Fast-forward to about age 23 or 24, and I’m sitting in front of a fansubbed episode of Cardcaptor Sakura. Other than the Japanese Studio Ghibli movies (with fansubs) and the Japanese episodes of Dragon Ball Z (no subtitles), and some Japanese Sailormoon (with fansubs), my experiences with Japanese-language watching had expanded to fansubs of Love Hina and Angelic Layer (which have both been licensed subbed and dubbed into English since then, and I’ve collected both on DVD). This would also be after I’d acquired the first four or so episodes of Saint Tail fansubbed on VHS (another I’ve since bought all the DVDs and manga for). Watching in Japanese certainly wasn’t new to me by this time, and I’d had two years of taking a Japanese language course in high school which made things easier to watch.
Which episode was it? Let’s see, it had a female teacher, and Sakura was hanya~~ing over her. And there was snow. This wasn’t Miss Mizuki’s first episode, but it might have been the first one with her as Sakura’s teacher. It might have been the one where Sakura loses the watch Yukito gave her, and Syaoran helps her look for it (he’s good about looking for things). I’d know it if I rewatched the winter episodes.
This time, I didn’t say, “eh, boring.” There was something about that voice. Sakura’s voice. That “hanya~~” just makes you want to melt along with her. She was the most adorable thing, ever. This may very well have been the official start of my love for “all things cute”.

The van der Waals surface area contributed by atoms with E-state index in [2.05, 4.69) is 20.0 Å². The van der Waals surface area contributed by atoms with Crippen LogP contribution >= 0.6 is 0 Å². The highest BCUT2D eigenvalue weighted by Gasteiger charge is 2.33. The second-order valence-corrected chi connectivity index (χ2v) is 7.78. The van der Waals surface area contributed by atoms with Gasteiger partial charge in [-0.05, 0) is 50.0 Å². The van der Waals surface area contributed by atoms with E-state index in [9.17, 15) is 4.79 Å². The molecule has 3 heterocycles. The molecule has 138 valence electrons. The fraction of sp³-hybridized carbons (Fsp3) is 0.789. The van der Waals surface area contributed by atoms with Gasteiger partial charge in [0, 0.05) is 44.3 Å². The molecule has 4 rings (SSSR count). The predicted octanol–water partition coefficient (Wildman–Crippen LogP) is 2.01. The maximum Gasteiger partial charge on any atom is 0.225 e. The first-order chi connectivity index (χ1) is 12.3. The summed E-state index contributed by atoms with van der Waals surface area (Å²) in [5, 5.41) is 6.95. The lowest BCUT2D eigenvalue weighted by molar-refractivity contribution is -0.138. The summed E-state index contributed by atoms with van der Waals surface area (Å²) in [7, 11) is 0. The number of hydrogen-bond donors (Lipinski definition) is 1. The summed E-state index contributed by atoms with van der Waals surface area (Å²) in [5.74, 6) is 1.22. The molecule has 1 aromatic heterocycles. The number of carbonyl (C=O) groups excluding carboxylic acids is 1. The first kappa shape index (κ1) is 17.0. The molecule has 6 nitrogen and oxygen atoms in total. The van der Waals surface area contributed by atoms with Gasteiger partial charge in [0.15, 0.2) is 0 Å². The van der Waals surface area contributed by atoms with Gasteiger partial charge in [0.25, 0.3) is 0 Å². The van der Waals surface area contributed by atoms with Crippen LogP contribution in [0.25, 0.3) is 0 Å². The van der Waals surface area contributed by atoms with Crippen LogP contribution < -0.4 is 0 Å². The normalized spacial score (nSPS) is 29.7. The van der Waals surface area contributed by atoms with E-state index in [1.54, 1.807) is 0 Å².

It wouldn’t be until a couple years later, 2006, when I’d buy the first nine DVD collection, with plans on buying the second if I liked it. I watched through the first half of the series, enjoyed it, and started saving up for the second half. Unknown to me, manufacturing of the DVDs had ceased, so when I had the money to buy the second half of the series, it was impossible to find. Instead, in 2007, I bought a pack of the 18 individual DVDs, at a large price, but I don’t think it reached $200. If you add together the nine DVD collection and the 18 individual DVDs sold toghether, then it surpasses $200.
Move on to 2007, and I’d been buying region one anime DVDs for over a year. After seeing the treasure that is Princess Tutu, and finding relatively little conversation about it via Google, I was sparked to write an anime reivews site. Something different from the other ones out there, although I had no clear objective. I decided to see what people were saying about other series I had recently enjoyed, and considered being able to write up nice reviews for all of them, including Cardcaptor Sakura. That was a moment to pause over, as the series had recently had its availability plummet.
I could at least see what others were saying about the series. A Google search for Cardcaptor Sakura brought me to Moe Check!, which introduced me to words such as “moe”, “loli”, and “yuri”. Not knowing these words, I looked them up, and while I couldn’t find anything about “moe”, the other two convinced me that “moe” was a smutty word, and Moe Check! had to be a verbally smut-filled site about Sakura and Tomoyo. I promptly left, all but vowing to never return. And for the duration of 2007, I avoided the many anime blogs going on about “moe this” and “loli that”. All this anime blogging about “moe”, whatever awful thing that was. Smut to my left, smut to my right! Keep your dirty “moe” away from me! No, no, no, I will not follow these blogs about this “moe Lucky Star“. I had plenty of safe, cute anime to watch, and didn’t need to read such things. Keep your “moe” away from my “cute and adorable”.